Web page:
The Amazing Spider-Man #1

Posted by Jon Smith 20 June 2015

'SPIDER-MAN' and  
'SPIDER-MAN vs. The Chameleon' 
Written and Edited by Stan Lee 
Pencils and Inks by Steve Ditko 
Cover Art by Steve Ditko

In March of 1963 Marvel delivered on its promise to have Spider-Man inherit the Amazing Fantasy title. This wasn’t a continuation of that series though, rather an inheritance of its legacy as the Amazing moniker was bestowed upon Peter Parker and his alter ego, and thus The Amazing Spider-Man was born! Unusually though, Amazing Spider-Man began its life by printing two mini-epics a month as opposed to the standard one and done. So rather than one full length story of 21-25 pages, two 10-15 page stories are presented:

 We begin by learning that things haven’t got much better for Peter Parker since his uncle’s death; rather they’re a good deal worse. Bills are stacking up, Peter is continuously ostracised in school and Spider-Man can’t earn a buck either. Aunt May is having to pawn off her jewellery to keep the Parker’s afloat and J. Jonah Jameson, Owner, Publisher and Editor-in-Chief of the Daily Bugle, is spearheading a media campaign against Spider-Man remarking: ‘The youth of this nation must learn to respect real heroes – men such as my son, John Jameson, the test pilot! Not selfish freaks such as Spider-Man – a masked menace who refuses to even let us know his true identity!’

This disguised piece of exposition sets the stage for the action of story number one: John Jameson is testing an experimental space craft and naturally things go wrong. A component breaks loose and unless it can be replaced, Jameson Junior will plummet to his doom. Enter Spider-Man! Realising he’s the only person capable of getting the part to Jameson’s craft in time, he interrupts an emergency meeting between the mission commander and Jonah, offering his services to act as a courier for the component. The cigar chomping, moustache sporting, flat-top wearing newspaper man is of course outraged, but the commander obliges.

Spider-Man commandeers a plane, takes it to within jumping distance of the craft and attaches the missing component. John is saved! Satisfied with his work, Peter eagerly awaits to see the next Bugle headline. How will Jonah thank him for saving his son? ‘THIS NEWSPAPER DEMANDS THAT SPIDER-MAN BE ARRESTED AND PROSECUTED!’ begins the Bugle. Jonah Jameson suggests that Spider-Man must have sabotaged the test flight in a plea for positive publicity and even offers a reward for his capture (‘Report him to the nearest F.B.I. office’). The people of New York eat this up and Peter is left dumbfounded: in the public’s eyes, he’s a heel and a flat broke one at that. This leads us to…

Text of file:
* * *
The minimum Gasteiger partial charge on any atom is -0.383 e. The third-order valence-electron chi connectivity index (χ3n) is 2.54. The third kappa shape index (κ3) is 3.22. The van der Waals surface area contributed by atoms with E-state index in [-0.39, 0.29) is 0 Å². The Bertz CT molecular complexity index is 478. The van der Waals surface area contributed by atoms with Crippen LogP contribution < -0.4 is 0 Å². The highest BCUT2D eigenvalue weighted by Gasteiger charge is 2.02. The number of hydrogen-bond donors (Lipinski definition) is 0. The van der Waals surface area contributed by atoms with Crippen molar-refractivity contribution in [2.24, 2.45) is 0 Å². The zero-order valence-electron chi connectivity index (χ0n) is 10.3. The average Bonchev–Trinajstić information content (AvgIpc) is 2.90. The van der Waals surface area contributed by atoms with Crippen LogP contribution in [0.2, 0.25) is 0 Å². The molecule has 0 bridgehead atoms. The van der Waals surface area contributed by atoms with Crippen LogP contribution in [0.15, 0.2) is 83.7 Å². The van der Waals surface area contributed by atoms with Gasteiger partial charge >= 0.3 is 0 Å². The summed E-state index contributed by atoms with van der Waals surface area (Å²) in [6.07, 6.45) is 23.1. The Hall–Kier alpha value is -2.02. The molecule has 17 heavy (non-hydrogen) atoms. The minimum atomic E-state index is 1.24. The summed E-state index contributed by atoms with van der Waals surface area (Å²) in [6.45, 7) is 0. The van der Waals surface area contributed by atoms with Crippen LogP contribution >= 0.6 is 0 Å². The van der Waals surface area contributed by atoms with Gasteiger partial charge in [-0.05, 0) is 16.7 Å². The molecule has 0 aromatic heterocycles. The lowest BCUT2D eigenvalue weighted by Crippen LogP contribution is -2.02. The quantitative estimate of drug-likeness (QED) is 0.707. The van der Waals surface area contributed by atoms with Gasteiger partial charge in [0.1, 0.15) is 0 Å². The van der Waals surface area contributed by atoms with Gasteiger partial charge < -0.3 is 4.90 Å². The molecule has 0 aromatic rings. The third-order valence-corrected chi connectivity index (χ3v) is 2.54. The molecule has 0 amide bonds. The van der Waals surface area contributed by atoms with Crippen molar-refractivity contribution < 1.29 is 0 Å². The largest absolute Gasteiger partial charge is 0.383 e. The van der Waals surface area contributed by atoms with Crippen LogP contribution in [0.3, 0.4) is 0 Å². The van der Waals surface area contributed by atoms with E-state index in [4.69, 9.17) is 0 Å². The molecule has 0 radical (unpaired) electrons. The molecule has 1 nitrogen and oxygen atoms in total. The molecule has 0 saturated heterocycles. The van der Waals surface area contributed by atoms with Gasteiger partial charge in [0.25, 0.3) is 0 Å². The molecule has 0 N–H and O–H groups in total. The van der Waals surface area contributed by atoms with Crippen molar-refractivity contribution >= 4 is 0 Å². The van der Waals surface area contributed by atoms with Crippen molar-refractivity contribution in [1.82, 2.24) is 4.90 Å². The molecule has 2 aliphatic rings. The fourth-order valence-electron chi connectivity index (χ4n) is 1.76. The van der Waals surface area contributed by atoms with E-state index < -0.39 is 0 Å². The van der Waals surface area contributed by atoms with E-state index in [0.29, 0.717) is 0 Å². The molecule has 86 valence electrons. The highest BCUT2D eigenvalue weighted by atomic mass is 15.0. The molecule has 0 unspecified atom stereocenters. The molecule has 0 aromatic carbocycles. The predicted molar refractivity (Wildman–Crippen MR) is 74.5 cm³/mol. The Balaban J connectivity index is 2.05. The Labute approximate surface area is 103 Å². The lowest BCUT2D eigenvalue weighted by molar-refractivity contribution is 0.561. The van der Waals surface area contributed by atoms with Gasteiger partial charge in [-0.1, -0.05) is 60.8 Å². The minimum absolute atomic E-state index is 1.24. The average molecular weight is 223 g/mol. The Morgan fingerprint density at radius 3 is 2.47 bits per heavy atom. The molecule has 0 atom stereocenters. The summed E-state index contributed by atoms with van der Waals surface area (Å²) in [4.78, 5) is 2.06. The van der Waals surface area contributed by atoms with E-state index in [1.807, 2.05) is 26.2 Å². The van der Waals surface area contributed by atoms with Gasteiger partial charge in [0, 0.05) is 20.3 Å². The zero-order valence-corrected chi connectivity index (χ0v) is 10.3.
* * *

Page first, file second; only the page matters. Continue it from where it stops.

'SPIDER-MAN vs. The Chameleon'
Peter figures the only way to make big bucks and pay the bills is to exploit his superhero shtick and gets a bright idea: he’ll join the Fantastic Four (FF)! ‘They’ll probably jump at the chance to have a teenager with super powers working with them! It’ll be a natural!’ With this ‘foolproof’ plan, he webs his way toward the Baxter Building, home of the FF, and breaks in. A defence mechanism triggers and traps Spider-Man. But it can only hold Spidey for so long when, using his super strength, he breaks free.

After a brief scuffle the Four explain they aren’t a business but a non-profit organisation. Spidey is furious and leaves in a hurry. Sue Storm remarks that they could’ve helped him had he simply stuck around while Reed Richards believes they’ll be hearing more from him in the future. Meanwhile, the Chameleon, a master of disguise and all around bad guy, is planning to steal secrets from the U.S. government in order to sell them on to the Soviet Union and/or Eastern Bloc countries. Taking note of Spider-Man’s unpopularity, he figures he’d make the perfect fall-guy for this latest job. In the guise of the wall-crawler, the Chameleon steals the secrets and escapes in a helicopter, all the while, luring the real deal to the scene. Spidey is forced to track down his new nemesis to clear his name.

Preventing the Chameleon from reaching a Soviet sub, he drags the costumed crook back to the long arm of the law. It looks like that’s all she wrote -- but wait! The Chameleon causes a temporary black-out, changes into his final disguise, a police officer, and attempts to escape. As Spider-Man is accused once more he leaps away to vanish and sulk in the night. The Chameleon is revealed in turn – his costume is torn, exposing his villainous identity. As the issue closes, the Fantastic Four ponder if Spider-Man could turn his back on law and order.

Let’s face it, neither of these stories are knockouts though they do carry importance in developing our narrative and introducing some key players and relationships. First off, the core theme linking these two stories is Peter/Spider-Man’s continued rejection from the super-hero norms. With Steve Ditko’s quirky art and Stan Lee’s fall from grace scripting, Peter Parker was noted for being different from just about any and all superheroes out there. He doesn’t have a fortune to fall back on like the Fantastic Four or a confidant like the Hulk had with Rick Jones.